The opportunity Cost of Natural Gas

What is the Real Natural Gas Trade off?

by Elaine Schwartz    •    Jul 2, 2014    •    395 Views    •    TIME TO READ: 1 minute

Our occasional Wednesday environment focus

When you discuss natural gas, do you refer to the environment, the economy or the law?

Just mention natural gas to some of my friends and they focus on the environment. Concerned about the impact of the process used to extract natural gas from shale, they say it should be banned. Otherwise, they expect local water supplies will be contaminated and greenhouse gas emissions will increase. More dependence on fossil fuels is what they want to avoid.

I also know people who perceive the natural gas boom as an economic boost to an economy that is still emerging from a massive recession. Their focus is the natural gas that we use to heat and cool our homes and the steel, plastics and chemical plants that need natural gas. They see supply soaring, prices sliding, and natural gas tugging the price of all energy sources down. Furthermore, as a growing industry, they point out that natural gas is creating jobs and pockets of prosperity.

You can see below that almost one-half of all US households use natural gas to heat a home.

The opportunity cost using natural gas

A third possible perspective was in the papers last night. Since 2008, New York State has imposed a temporary moratorium on natural gas drilling. Worried that the moratorium will be lifted, 177 municipalities in the state have expressed a NIMBY position while 77 of them enacted a permanent ban.  As a result, 2 of those municipalities landed in court when a driller and a local dairy farmer said the ban was illegal. Proclaiming that home-rule was fine, yesterday, the court disagreed. That means every community in NYS can decide if it will permit natural gas development.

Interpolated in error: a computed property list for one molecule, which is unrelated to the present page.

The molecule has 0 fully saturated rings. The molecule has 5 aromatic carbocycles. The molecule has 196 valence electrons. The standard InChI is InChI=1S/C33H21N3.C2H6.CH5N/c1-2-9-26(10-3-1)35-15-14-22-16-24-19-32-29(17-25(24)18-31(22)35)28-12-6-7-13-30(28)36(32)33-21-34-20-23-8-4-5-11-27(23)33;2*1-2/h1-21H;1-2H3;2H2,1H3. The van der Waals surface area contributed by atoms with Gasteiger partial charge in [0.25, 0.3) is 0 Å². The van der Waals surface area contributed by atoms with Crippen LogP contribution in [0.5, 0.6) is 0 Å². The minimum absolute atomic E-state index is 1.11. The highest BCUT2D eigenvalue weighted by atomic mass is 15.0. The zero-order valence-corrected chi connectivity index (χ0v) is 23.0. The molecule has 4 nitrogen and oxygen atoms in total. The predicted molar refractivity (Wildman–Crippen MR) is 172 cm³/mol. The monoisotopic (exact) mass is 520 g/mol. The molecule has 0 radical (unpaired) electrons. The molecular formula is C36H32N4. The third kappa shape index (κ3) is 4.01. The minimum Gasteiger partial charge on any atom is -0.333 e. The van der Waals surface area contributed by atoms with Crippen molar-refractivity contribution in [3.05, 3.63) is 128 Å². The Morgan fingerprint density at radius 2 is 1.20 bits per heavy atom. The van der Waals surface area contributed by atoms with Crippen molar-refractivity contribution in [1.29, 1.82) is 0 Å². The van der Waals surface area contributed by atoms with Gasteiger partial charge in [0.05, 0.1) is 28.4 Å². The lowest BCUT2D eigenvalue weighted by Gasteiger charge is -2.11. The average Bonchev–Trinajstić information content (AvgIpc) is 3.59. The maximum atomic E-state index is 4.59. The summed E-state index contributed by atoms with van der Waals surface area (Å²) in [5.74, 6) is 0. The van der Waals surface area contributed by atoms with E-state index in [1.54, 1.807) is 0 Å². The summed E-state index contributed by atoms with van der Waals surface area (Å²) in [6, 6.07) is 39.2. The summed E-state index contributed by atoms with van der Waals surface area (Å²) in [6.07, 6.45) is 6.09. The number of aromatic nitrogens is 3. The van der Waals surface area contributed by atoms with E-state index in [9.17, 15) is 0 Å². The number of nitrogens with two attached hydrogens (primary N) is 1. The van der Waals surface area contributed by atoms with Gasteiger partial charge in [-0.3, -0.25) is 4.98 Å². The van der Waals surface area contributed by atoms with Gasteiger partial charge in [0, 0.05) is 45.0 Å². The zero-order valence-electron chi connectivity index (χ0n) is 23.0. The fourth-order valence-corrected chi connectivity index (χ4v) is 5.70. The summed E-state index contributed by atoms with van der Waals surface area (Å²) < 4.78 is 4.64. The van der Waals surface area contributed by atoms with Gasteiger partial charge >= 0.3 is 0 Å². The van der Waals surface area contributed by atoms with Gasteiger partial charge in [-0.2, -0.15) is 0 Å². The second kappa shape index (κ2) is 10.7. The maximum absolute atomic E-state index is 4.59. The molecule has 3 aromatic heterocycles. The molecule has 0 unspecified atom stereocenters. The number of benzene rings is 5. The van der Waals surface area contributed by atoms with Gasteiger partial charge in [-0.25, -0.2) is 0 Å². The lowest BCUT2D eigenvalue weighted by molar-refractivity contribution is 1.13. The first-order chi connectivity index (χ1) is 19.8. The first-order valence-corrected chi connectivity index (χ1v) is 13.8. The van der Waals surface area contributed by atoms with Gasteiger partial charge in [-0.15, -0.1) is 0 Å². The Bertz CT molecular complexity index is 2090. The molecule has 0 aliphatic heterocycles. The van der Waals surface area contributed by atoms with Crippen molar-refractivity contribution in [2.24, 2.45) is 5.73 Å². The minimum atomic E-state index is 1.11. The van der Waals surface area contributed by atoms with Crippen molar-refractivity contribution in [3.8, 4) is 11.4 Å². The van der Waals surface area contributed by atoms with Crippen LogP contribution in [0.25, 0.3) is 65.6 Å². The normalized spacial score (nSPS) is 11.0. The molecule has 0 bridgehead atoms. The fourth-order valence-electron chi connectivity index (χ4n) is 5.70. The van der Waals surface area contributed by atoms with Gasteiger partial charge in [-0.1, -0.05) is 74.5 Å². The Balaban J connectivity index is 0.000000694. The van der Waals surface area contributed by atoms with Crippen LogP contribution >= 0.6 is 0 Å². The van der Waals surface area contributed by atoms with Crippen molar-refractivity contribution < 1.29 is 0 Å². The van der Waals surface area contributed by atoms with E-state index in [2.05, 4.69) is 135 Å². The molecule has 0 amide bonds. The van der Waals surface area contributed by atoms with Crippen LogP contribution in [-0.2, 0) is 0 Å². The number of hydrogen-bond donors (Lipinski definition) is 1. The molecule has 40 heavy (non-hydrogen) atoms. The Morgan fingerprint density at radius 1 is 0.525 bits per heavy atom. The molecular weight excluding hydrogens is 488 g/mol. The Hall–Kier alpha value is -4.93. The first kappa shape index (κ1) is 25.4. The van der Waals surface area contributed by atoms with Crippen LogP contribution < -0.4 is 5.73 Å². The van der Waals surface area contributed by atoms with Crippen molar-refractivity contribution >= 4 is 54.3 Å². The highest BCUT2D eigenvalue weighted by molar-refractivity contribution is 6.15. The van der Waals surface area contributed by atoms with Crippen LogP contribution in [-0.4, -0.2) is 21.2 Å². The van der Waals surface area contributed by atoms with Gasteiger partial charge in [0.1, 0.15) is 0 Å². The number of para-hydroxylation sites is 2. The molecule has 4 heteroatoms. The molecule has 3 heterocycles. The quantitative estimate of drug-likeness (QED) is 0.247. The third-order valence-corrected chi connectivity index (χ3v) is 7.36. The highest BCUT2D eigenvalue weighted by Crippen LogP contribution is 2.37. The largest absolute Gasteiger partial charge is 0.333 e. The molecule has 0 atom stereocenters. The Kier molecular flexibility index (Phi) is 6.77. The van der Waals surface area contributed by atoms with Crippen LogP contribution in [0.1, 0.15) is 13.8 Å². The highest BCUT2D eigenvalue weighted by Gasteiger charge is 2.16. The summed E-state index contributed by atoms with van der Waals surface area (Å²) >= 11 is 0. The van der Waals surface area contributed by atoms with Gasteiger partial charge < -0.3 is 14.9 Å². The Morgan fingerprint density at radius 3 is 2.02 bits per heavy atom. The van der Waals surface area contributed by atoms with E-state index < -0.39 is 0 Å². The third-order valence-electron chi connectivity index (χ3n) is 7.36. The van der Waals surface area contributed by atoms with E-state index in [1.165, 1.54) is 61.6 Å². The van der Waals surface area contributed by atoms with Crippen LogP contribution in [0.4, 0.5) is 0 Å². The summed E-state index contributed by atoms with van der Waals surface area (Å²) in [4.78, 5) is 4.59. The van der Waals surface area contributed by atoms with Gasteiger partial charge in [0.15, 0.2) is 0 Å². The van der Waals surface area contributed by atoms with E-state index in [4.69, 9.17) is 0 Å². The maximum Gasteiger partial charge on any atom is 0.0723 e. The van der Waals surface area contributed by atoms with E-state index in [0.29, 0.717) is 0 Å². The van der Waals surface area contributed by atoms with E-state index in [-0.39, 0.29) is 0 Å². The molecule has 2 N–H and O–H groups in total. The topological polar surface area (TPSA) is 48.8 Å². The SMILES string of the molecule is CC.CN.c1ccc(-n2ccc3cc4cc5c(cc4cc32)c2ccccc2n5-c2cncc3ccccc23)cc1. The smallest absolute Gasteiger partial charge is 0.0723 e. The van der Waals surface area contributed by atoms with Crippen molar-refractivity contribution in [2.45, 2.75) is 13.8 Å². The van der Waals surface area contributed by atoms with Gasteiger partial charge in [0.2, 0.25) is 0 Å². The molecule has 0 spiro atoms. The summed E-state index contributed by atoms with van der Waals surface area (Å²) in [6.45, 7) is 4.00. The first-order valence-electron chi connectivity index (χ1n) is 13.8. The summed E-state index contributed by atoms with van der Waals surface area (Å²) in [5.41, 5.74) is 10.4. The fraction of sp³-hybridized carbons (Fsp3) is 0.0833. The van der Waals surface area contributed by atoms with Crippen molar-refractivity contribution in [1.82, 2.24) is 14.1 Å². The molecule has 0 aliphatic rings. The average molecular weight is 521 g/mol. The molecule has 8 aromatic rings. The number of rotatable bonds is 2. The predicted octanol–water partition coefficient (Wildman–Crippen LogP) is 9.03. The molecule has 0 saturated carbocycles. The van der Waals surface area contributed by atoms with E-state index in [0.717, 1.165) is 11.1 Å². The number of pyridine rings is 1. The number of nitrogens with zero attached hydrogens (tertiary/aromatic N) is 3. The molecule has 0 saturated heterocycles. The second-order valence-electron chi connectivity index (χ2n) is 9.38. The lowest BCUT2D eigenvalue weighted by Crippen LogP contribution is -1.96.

Our bottom line? Most of the discussion about natural gas extraction has focused on fracking and the  environment. To take the next step, we could use opportunity cost analysis. Using opportunity cost analysis, we would first identify the next best alternative that we sacrificed. Then, to see what would be gained and lost, we list the benefits of the decision and of the alternative.

Sources and more..Recent news articles, here and here, and here described the NYS Court of Appeals decision on a natural gas production ban while journalist Greg Zuckerman's book, The Frackers provided the entire store of the industry. Based on his case studies, the industry illustrates entrepreneurial activity.

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